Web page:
When Your Child Comes Out As LGBTQIA+: Understanding, Supporting, Affirming

Mother sitting by teenage son studying at home

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What does it mean when your child lets you know they identify as a member of the LGBTQIA+ community? For some, this may be yet another milestone, a developmental marker of identity formation and one worthy of celebration, at that. For others, this may be a moment filled with fear. Perhaps you’re nestled in a state rife with anti-LGBTQIA+ policies and community members who fear the pure authenticity of those who embrace their whole identity.

You might have some biases internalized, causing you to feel shame as you now look at your child, who has bravely shared a sacred aspect of their identity. And then there are those who aren’t necessarily excited nor fearful, those who maybe haven’t met many members of the LGBTQIA+ community, and those who simply feel underequipped to meet their child’s needs. However you identify on this spectrum, consider this story a safe space to learn how to support your child when they come out as a member of the LGBTQIA+ community.

The Future Is Fluid

First things first, let’s break down what LGBTQIA+ stands for.


LGBTQIA+ is an acronym that encompasses identities the community may hold, standing for lesbian, gay, bisexual, transgender, queer, intersex, and asexual. The plus encompasses other identities not explicitly included in the acronym.

As evidenced by a 2020 study conducted by UCLA’s Williams Institute, between 7 to 9% of youth identify as lesbian, gay, bisexual, transgender, or queer. This prevalence isn’t unique to folks under the age of 18. A recent poll conducted by Gallup found 1 in 5 Gen Zers identify as members of the LGBTQIA+ community. The future is fluid, and embracing change has never been more essential.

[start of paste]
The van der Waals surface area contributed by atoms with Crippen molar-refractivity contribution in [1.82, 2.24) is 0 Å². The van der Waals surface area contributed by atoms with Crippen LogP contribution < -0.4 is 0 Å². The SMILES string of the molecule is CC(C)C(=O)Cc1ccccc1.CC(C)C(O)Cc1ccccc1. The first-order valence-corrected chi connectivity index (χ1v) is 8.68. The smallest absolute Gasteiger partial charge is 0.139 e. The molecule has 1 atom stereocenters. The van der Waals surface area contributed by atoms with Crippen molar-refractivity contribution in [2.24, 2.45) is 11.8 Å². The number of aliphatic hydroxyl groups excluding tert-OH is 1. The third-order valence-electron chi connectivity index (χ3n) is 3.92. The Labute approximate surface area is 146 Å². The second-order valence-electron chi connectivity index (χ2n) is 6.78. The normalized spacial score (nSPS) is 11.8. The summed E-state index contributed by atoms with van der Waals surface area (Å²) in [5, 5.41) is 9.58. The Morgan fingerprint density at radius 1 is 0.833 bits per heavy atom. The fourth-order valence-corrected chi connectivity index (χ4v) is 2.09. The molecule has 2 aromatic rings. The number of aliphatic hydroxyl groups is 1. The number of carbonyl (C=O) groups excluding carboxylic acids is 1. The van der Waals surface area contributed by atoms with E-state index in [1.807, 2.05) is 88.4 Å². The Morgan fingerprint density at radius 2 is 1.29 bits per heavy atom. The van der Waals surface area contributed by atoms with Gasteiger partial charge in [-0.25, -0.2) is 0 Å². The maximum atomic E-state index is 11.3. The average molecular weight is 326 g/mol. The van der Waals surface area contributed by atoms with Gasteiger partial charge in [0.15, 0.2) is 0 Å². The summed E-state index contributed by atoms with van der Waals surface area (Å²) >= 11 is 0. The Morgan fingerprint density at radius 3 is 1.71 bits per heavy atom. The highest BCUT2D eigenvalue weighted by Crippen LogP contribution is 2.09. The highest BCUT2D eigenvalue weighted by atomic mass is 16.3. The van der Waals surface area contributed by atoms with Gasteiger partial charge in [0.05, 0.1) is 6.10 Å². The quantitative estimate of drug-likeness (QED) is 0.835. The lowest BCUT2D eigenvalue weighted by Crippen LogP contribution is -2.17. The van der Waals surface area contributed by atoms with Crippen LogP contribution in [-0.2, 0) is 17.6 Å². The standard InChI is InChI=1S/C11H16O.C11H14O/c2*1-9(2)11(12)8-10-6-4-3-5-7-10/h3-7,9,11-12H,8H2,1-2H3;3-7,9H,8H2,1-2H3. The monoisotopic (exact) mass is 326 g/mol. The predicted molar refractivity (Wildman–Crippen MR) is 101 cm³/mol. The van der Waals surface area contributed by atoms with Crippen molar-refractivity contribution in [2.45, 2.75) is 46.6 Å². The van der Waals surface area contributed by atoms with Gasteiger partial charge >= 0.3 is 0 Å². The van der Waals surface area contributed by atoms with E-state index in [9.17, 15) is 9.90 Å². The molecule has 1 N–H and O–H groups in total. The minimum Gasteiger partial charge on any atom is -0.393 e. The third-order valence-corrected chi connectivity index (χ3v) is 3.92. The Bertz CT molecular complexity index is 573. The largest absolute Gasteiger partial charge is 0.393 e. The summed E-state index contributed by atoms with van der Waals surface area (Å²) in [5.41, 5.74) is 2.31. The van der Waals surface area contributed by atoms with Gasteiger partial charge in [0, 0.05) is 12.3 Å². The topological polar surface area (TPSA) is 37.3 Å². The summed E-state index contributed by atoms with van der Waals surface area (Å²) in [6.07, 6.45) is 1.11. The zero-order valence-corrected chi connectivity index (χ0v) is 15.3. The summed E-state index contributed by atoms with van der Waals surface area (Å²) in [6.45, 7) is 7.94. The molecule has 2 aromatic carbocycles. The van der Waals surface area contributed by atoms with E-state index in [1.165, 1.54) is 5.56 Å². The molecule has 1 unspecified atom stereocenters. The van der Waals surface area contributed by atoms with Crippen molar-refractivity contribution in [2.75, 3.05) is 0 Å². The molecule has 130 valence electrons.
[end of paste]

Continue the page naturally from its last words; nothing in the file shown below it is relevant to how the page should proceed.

One of the greatest honors is to experience someone trusting you enough to let you know how they identify in this world and who they love. Nothing is more radical than a young person embracing their identity in a world embroiled in anti-LGBTQIA+ legislation. In 2021 alone, over 250 anti-LGBTQIA+ bills were proposed to state legislature. We are in a crisis of hate, and our youth need us now more than ever. 

The Risks of Authenticity

Living authentically comes with risk for our kids. “Mental health issues are significantly higher for kids in the LGBTQIA+ community,” explains Jeanne Davis, PMHNP-BC, a nurse practitioner who treats children and adolescents at Manuel Astruc, M.D. & Associates. A staggering statistic from The Trevor Project’s 2021 National Survey on LGBTQ Mental Health found that 42% of LGBTQ youth have seriously considered committing suicide. Transgender and nonbinary youth make up more than half of that statistic, underscoring the vulnerability of this population. 

If you are a young person in crisis, you can contact The Trevor Project at 1-866-488-7386 for support. If you or a loved one are in immediate danger, call 911.

For more mental health resources, see our National Helpline Database.

“A lot of times, kids are so worried about expressing who they are,” Davis stated. Beyond mental health issues is the reality of parental rejection and societal shunning. These pain points can have very real repercussions.

A 2020 study found that 17% of folks who identify as sexual minorities have experienced homelessness at some point throughout their lifetime. The same study found that 25% of youth experiencing housing instability in California schools identify as members of the LGBTQIA+ community. Coming out as a member of the LGBTQIA+ community can bring concerns about acceptance—many may wonder if they’ll be kicked out and fall homeless

At the heart of it all, there is a simple desire to live authentically and be celebrated for their full expression. You have the power to shift the trajectory of your child’s life in how you respond to them coming out. It is an honor to be trusted with such tender information. Yet, knowing how to respond doesn’t always come easy. 

Lead With Love

First, take a moment to consider how your response to your child coming out may shape their life. As their parent, you model much of what they identify as fair and normal treatment. Should you shun them or respond in a denigrating manner, that lets them know such behavior is okay. Davis expressed this sentiment as well, following up with reminding parents of the importance of leading with love.

“The number one thing is unconditional love and support. [Adjusting] will come in stages, and you will adapt in stages,” she shares. “Do one thing at a time,” she continued. Davis suggested that something as simple as stating how much you love them and that there isn’t anything they could do to make you love them less is an excellent place to begin.